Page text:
In ICT4D Beneficiaries vs. Constituents, What About Client-Driven Development?

Published on: Apr 28 2014 by Guest Writer

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Back in October, Wayan challenged us to please stop using the term “beneficiaries” in development conversations, replacing it with “constituents” instead. I like the idea of moving away from beneficiary, but to me constituent doesn’t quite work.

In the true sense of the word, constituents hold the power and nominate people to represent them or act on their behalf. The reality in development, however, is that the individuals we work with almost never make the choice to have us represent them. Those decisions are generally made far away by donors in the capital city or another country. They are our constituents in the same way that individual citizens are constituents of a Politburo—in name only.

What about “client”?

My proposed alternative is a word that is generally used with quite the opposite intent: the word ‘client’. Perhaps no sentence bothers me more in development than “What does our client want?” It has become the “What would Jesus do?” question of development, and something that a lot of practitioners base all of their decisions around.

Of course, when this is asked it is not in reference to the individuals and communities we work with, but rather in reference to what we think our donor wants. What if we turned that on its head though? What if every decision we made in development was really based on what the communities we work with (our real clients) want?

Not the donor as the client

This is not a new concept. Participatory approaches to development have been around for decades, and these days everywhere is abuzz with user-centered design. Excitement about these types of approaches is great, but I would argue that by thinking of our donors as our clients that it is actually impossible to employ a truly user-centered approach. It is only through changing the orientation of who we collectively view ourselves as serving that we can do this.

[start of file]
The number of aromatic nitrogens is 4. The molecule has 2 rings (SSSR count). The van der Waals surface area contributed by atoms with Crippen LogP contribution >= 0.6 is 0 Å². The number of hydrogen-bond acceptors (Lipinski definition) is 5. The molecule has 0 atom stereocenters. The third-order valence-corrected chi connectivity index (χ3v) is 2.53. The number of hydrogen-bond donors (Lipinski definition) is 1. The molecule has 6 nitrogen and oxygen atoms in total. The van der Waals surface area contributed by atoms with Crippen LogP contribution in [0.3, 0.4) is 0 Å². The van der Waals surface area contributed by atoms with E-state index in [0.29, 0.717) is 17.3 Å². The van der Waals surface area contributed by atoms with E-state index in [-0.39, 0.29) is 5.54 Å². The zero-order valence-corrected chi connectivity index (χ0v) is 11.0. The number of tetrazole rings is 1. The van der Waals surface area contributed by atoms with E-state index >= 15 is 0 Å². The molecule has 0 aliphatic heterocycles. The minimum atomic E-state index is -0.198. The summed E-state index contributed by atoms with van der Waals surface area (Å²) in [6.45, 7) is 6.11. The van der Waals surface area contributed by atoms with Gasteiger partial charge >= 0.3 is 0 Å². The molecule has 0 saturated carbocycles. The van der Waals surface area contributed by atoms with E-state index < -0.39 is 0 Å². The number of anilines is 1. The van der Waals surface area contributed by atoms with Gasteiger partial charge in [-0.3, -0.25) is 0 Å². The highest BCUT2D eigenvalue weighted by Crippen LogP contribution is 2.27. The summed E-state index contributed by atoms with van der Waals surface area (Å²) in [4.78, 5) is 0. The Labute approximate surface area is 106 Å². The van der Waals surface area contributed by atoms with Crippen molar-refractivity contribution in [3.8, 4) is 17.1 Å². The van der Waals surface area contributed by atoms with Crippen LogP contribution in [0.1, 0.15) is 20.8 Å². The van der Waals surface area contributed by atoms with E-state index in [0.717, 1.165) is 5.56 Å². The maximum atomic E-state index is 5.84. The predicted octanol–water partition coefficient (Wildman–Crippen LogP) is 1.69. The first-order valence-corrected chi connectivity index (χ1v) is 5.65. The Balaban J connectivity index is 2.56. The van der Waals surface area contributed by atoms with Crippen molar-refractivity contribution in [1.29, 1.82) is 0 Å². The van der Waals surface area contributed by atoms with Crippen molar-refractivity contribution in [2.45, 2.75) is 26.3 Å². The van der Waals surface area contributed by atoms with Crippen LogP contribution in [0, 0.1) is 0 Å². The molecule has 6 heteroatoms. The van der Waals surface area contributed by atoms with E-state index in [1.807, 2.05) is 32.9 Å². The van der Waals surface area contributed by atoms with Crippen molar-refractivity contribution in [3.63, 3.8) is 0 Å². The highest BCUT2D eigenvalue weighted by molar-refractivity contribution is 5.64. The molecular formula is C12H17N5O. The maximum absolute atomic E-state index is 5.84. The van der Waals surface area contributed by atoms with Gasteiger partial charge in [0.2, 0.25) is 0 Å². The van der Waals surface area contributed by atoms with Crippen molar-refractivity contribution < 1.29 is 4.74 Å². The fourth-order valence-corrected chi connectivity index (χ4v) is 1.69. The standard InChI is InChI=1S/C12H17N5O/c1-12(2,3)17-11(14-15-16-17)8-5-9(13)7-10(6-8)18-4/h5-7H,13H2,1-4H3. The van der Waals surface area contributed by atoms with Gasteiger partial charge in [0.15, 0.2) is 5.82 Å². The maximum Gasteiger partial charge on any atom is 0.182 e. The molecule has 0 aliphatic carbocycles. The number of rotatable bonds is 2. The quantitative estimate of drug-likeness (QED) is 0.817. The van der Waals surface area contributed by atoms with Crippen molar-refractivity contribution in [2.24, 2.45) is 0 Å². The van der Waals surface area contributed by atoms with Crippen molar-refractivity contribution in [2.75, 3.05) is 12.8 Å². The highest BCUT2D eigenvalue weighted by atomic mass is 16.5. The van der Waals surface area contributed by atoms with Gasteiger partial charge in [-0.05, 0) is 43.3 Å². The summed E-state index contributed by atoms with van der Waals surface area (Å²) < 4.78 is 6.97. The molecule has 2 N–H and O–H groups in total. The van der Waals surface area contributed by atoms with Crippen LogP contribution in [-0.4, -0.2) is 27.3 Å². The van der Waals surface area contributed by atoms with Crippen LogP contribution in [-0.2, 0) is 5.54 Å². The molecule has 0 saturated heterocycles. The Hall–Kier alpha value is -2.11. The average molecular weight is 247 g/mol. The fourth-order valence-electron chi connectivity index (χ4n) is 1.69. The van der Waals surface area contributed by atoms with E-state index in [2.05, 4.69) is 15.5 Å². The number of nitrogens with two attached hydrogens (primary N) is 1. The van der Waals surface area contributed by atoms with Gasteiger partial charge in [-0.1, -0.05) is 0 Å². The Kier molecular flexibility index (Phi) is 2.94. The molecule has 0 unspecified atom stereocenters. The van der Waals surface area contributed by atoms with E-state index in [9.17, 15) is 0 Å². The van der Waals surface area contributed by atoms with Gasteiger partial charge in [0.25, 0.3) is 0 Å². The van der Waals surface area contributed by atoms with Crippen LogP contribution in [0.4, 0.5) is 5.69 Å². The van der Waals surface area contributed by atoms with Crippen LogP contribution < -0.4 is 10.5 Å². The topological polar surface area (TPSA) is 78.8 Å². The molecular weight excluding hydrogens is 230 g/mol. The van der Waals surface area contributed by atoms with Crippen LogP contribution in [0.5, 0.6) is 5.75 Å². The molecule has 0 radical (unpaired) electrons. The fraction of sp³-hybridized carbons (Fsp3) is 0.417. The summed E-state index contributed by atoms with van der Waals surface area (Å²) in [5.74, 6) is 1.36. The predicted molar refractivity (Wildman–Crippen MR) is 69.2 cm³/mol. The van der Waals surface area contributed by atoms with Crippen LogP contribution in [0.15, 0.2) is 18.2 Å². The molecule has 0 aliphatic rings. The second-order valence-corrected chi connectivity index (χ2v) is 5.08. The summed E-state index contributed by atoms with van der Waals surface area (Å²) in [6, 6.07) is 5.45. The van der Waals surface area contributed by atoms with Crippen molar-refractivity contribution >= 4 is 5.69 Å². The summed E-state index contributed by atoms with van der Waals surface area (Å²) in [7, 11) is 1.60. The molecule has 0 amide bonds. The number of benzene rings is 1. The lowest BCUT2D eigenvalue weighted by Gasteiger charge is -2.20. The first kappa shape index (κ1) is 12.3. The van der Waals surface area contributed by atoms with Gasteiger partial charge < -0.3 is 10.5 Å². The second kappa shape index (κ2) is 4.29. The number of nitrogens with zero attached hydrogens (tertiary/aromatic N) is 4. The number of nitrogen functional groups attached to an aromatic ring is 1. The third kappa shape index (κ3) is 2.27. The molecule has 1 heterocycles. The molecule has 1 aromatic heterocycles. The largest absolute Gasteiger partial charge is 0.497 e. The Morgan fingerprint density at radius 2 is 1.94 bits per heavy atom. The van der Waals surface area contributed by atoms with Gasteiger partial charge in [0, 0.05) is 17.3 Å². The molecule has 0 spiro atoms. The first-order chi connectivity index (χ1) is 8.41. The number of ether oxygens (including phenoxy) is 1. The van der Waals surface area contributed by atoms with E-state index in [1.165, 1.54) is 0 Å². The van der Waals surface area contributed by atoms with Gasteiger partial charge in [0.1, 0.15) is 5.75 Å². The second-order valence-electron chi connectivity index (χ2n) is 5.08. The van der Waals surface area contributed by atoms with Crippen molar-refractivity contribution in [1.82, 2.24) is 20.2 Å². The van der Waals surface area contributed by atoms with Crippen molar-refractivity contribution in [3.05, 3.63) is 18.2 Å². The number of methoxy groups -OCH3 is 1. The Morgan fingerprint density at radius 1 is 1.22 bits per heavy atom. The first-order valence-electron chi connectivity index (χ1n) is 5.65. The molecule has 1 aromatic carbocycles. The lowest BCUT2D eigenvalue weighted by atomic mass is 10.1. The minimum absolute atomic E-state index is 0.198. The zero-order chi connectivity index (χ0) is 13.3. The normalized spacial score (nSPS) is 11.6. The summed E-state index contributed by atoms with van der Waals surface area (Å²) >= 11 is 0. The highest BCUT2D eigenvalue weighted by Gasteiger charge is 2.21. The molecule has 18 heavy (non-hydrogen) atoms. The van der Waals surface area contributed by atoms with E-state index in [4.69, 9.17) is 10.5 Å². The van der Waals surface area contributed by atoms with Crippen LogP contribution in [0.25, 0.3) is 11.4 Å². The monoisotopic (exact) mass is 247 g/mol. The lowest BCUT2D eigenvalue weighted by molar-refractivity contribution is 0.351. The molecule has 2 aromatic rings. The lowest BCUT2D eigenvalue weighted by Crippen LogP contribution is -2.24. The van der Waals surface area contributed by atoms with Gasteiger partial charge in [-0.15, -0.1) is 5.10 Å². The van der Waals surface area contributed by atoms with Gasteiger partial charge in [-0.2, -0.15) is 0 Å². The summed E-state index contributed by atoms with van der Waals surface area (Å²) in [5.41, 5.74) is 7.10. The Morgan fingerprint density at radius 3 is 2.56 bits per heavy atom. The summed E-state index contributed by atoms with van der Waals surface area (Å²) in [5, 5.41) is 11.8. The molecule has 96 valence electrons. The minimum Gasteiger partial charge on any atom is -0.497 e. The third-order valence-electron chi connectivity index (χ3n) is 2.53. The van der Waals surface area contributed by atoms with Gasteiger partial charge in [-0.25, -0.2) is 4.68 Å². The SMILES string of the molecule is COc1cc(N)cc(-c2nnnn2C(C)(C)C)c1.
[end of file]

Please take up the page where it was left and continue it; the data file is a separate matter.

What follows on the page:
That’s the semantic side of my pitch, but why stop at just semantics? What if we took that even further and donors began to rethink how they reward development practitioners for their work? Rather than have us compete against each other during the typical proposal process—where winners are chosen not by communities but by donor staff—I would like to see donors experiment with awarding multiple organizations with seed (or core) funding for the same project. Those funds would be just enough for them to set up their basic operations and develop relevant service offerings.

Real client-driven development

At the same time, individuals in targeted communities would be given vouchers to purchase services from those competing organizations. Organizations would be responsible for pricing their services, and individuals would decide which of those services to spend their voucher pool on. Each organization would then be reimbursed only for the value of the vouchers received for their services.

There would need to be some ground rules established, of course, such as those dealing with truthful advertising of services, ensuring that services were not being offered below cost to undercut the competition, and so on. Once those are set, however, such an approach to development would enable us all to see what services people actually value and want. And when we asked ourselves what our clients want, we would really mean the individuals in the communities we are in the business of working with and serving. Otherwise we’d be out of business pretty quickly.